The most common types of truck driving jobs that you can apply for

 

Trucks come in all shapes and sizes—and so do the truck driving jobs. So you are a prospective or interested driver and you want to start earning a living as a truck driver. But which truck driving job is right for you?

As the trade industry has continued to grow, it has brought numerous benefits for truck drivers. Nowadays, there is a broad range of truck driving jobs and opportunities that truck drivers can apply for.

One of the largest benefits of working as a truck driver is the wide assortment of job titles and specialized job types that interested candidates can find. Some truck driving jobs require specialized training and permits or additional education. In most scenarios, however, the various types of truck driving jobs available simply require you to be interested in new responsibilities and be willing to learn.

From working as a team to traveling for weeks on end, here are the most common types of truck driving jobs in commercial trucking:

Long Haul Drivers

Long-haul drivers are also commonly referred to as over the road drivers. Long haul drivers typically drive heavy trucks for extended periods of time. Long haul drivers can travel from county to county transporting freight or from country to country depending on the requirements of the job. Some long-haul drivers work alone while others work in teams especially if long distances have to be traveled.

Flat Bed Drivers

As the name suggests, flatbed drivers usually drive flatbed trucks. Cargo and freight that cannot be transported on a standard trailer can be transported by flatbed trucks. Flatbed trucks frequently transport heavy goods that are not considered delicate or vulnerable to nature or the elements such as cars, steel beams, excavation equipment, and heavy machinery.

Local Truck Drivers

Local truck drivers are truck drivers that mainly make pick up and drop off delivery orders or merchandise belonging to customers. Sometimes local drivers are known as P&D (pick up and drop off) drivers. They work mainly with medium-sized trucks and because of the nature of their job, they sometimes have to interact with customers. E-commerce businesses rely heavily on P&D drivers for support.

Refrigerated Freight Drivers

Refrigerated Freight Drivers are charged with the responsibility of transporting goods that must be kept at particular temperatures. Goods that require refrigeration during transport include medical goods, food, pharmaceuticals, body products or parts, and anything else considered perishable.

Specialized Truck Drivers

Specialized truck drivers usually deal with sensitive freight. For you to become a specialized truck driver, you will need to get some form of specialized training to not only operate the truck properly but also to ensure that the equipment on board is utilized correctly. Specialized truck drivers also require special permits to be allowed on the road.  Examples of specialized trucks that are used include:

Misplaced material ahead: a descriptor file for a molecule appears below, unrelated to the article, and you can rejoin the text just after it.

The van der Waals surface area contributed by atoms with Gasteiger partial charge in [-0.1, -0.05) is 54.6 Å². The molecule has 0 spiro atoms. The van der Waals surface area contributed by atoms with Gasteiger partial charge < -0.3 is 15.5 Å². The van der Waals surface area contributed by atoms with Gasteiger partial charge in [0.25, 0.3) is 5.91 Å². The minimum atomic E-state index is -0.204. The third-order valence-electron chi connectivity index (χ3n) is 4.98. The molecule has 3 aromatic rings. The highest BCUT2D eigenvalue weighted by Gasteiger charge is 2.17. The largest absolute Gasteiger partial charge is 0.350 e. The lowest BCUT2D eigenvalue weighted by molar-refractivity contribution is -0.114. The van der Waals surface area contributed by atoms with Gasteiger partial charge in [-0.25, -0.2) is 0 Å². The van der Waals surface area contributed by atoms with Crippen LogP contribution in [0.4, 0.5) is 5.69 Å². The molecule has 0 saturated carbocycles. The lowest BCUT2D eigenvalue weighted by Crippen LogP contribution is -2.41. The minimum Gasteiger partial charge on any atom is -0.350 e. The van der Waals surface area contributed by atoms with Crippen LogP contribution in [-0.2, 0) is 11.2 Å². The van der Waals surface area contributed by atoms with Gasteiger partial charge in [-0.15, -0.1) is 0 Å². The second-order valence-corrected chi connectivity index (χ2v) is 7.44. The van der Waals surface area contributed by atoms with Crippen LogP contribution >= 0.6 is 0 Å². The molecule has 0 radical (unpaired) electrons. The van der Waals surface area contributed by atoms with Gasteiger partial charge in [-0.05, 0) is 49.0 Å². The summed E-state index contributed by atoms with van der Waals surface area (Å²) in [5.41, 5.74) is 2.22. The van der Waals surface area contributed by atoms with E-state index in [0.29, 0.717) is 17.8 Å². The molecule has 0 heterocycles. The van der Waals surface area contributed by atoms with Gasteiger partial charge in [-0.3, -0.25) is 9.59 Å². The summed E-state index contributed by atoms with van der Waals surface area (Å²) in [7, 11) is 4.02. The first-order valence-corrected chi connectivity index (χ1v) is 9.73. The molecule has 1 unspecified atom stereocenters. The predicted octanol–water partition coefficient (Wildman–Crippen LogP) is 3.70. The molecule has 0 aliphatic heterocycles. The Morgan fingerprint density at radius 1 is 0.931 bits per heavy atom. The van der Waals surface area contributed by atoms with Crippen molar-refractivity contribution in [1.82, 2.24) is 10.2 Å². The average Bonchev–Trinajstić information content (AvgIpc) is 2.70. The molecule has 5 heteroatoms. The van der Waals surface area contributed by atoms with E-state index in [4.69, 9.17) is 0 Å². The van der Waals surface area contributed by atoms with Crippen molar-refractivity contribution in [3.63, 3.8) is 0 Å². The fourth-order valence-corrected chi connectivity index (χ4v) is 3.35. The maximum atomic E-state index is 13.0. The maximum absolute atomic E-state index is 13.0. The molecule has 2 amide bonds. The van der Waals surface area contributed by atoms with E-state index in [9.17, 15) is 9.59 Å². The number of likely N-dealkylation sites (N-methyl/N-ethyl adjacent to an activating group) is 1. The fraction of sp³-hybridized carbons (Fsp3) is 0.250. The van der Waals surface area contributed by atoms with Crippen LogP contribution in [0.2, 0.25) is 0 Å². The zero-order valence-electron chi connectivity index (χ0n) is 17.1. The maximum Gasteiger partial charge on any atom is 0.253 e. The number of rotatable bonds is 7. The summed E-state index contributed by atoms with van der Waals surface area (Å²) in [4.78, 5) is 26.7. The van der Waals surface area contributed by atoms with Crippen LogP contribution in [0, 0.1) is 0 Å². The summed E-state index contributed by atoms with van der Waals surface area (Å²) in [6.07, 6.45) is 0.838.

• Dry bulk carriers
  • Oversize/overweight loads
  • Double and triple trailers
  • Auto carriers

Certified hazardous truck drivers

Like specialized truck drivers, drivers of hazardous materials also require special training and permits to become a certified hazardous driver. As the name suggests, these drivers are often required to transport freight that is sensitive or dangerous. Therefore, they need to understand the content that they have on board, as well as how to handle the freight safely should an emergency arise. Examples of hazardous goods include fuel, chemicals, compressed gas, etc.

Independent truck drivers

When a driver owns his or her own truck or freight of trucks, he or she can be said to be an independent truck driver. Most independent drivers haul freight on a contract to contract basis. It is extremely common for a truck driver to start off their career as a salaried driver for a large company before being able to move on and own their own business. Therefore, starting out slow can be the best way to learn more about the industry first hand before you decide to open your own company.

Dry Van Drivers

Dry Van Drivers transport those large single trailer vehicles you typically see on the road. These trailers are frequently filled with dry goods and non-perishable items, although of course, this varies from employer to employer.

Tanker Drivers

Tanker Drivers are regularly in high demand throughout the truck driving industry. Transporting liquids such as petrol is an honestly difficult task, and those who are in charge of tanker trucks must be ready to act fast just in case a tanker accident or emergency takes place. Cargo includes liquids as well as gases.

Final Thoughts

Does the idea of a career in commercial trucking interest you? If so, read next week’s article on what a day in the life of a truck driver is really like. Please feel free to leave your comments below or share new ideas that you may have on the types of trucking jobs available today on our Facebook Page.

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